“Iranian modernism, like many of the culturally specific modernisms that emerged around the globe, was not synonymous with the one constructed in the West,” says Jolene Mechanic, director of the Flood Fine Arts Center. “Both nationalist and internationalist, it looked inward as well as outward. In art, its languages included realism and abstraction, but formal issues were not its primary problems: the fundamental questions addressed by Iranian modernism centered on the notion of identity.” In Search of Lost Causes: Images of the Iranian Revolution: Paradox, Propaganda, and Persuasion is co-curated by Jolene Mechanic and Carlos Steward in consultation with Dr. Hamid Dabashi.
The second section of the exhibition features photographs by Iranian photographers that provide critical information about Iran in 1970s. Taken between 1978 and 1980, these photos provide startling and vivid views of Tehran and its citizens caught up in the throes of a whirlwind. Some have become iconic images.
The third section, the films, provide a look at Iran’s modern Cinema that was blossoming during and after the revolution. 
This project is important to both our local community and the community at large, as our society becomes increasingly influenced by media and corporations with agendas of keeping us misinformed for their own profit motives. We cannot effectively participate in a democracy if we don’t know the truth and conditions of the other cultures that we have become accustomed to manipulating into what we believe is best for them.

Through exhibition it is anticipated that audiences will begin to question their assumptions about Iran­, the negative influences of propaganda, and the power of persuasion by special interest groups.

The Events:

October 17, Poster Exhibition and Film Screening at UNC Asheville Library–30 posters

6–7:30 p.m. Reception for Dr. Hamid Dabashi, Columbia University at the Ramsey Library Glasshouse.
7:30 p.m. Poster lecture and book signings by Dr. Dabashi
8:30 p.m. Screening of This is Not a Film
in the Walt Whitman Room. This is not a Film documents a day in the life of  prisoner Jafar Panahi, banned for 20 years from filmmaking in Iran. The film was smuggled out of Iran in a USB stick hidden in a cake.

October 18, Poster Exhibition and Film Screening at the Flood Fine Arts Center–95 posters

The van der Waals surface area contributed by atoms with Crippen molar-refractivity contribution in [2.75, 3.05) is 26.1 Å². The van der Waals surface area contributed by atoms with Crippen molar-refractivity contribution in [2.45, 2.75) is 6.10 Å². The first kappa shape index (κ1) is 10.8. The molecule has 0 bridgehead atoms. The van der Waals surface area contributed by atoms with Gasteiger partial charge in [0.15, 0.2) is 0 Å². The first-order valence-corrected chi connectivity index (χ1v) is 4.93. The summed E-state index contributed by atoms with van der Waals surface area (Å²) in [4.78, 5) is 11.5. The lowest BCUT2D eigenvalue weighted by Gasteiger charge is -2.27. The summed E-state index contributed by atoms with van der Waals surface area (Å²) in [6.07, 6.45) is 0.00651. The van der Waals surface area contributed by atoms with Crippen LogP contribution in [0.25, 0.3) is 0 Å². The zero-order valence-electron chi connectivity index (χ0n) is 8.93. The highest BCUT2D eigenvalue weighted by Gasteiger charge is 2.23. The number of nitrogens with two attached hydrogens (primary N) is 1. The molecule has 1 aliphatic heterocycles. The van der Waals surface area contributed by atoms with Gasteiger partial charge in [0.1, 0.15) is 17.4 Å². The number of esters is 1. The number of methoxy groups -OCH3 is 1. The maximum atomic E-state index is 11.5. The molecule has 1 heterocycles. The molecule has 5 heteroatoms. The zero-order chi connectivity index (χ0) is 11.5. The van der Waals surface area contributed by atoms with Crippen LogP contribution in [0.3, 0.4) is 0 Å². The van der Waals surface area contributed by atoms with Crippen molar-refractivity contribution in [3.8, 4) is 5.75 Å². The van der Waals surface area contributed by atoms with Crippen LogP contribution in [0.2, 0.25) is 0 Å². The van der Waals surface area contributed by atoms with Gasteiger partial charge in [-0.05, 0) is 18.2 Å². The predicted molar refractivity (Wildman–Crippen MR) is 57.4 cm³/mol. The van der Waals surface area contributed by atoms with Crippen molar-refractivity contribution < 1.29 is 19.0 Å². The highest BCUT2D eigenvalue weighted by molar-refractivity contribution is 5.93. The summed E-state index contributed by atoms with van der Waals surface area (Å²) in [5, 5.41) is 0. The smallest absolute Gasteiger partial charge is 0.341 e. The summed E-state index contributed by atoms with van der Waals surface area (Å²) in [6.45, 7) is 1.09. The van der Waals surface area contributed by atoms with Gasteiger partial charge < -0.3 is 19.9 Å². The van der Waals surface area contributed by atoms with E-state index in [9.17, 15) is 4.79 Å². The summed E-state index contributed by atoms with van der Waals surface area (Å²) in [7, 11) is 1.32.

6–8 p.m. Reception–poster art lecture and book signings by Dr. Dabashi.
8 p.m. Screening of Chicken with Plums
at the Courtyard Gallery. Directed by Marjane Satrapi and Vincent Paronnaud, this film adaptation of the graphic novel tells the story of Nasser Ali, a renowned musician who losess all taste for life after his beloved violin is broken.

October 25, Film Screening at the Courtyard Gallery

8 p.m. Screening of Persepolis at the Courtyard Gallery. Directed by Marjane Satrapi and Vincent Paronnaud, Persepolis is a poignant coming-of-age story about a precocious and outspoken young Iranian girl that begins during the Islamic Revolution.
Posters will be on exhibit at Ramsey Libraby at UNC Asheville from October 1 through October 30, 2013.
Posters will be on exhibit at the Flood Fine Arts Center from October 17 through November 29, 2013.
In Search of Lost Causes:
This project is made possible by funding from the North Carolina Humanities Council, a statewide nonprofit and affiliate of the National Endowment for the Humanities.

Thursday, August 22, 2013

Hitchin' Post Stables in Sedona have a great cowboy cookout!

I just got back from western trip and the best part of my vacation was horseback riding in Arizona with Hitchin' Post Stables in Sedona and their Cowboy Cookout!  After a spectacular ride there is nothing better than a cowboy meal of steak, cowboy beans, texas toast, cowboy potatoes and a cold drink.  And in the morning you can get a cowboy breakfast with the best coffee in the world!

Next time you are in Flagstaff or Sedona Arizona give Hitchin'Post Stables a call for a wonderful experience for your whole family.

Monday, June 17, 2013

Courtyard Gallery Announces its 8th Annual Mail Art Show

 Anything Goes
Everything Shows!
8th Annual Int’l Call for Entries
The show title says it all…ALL submissions
received through the mail WILL be exhibited.
FORMAT: any size or shape; if you can stamp it and
get it through the postal system, it will show.
TECHNIQUE: All media & themes accepted including
mixed media, collage, montage, sculpture, digital art,
painting, printmaking, photography, YOU name it.
MAIL ENTRY TO: Carlos Steward
Courtyard Gallery & Agency
P.O. Box 9907
Asheville, NC 28815 USA
OPENING RECEPTION: Aug 3rd, 6pm-9pm
Courtyard Gallery, Phil Mechanic Studios,
109 Roberts St, River Arts District, Asheville, NC. •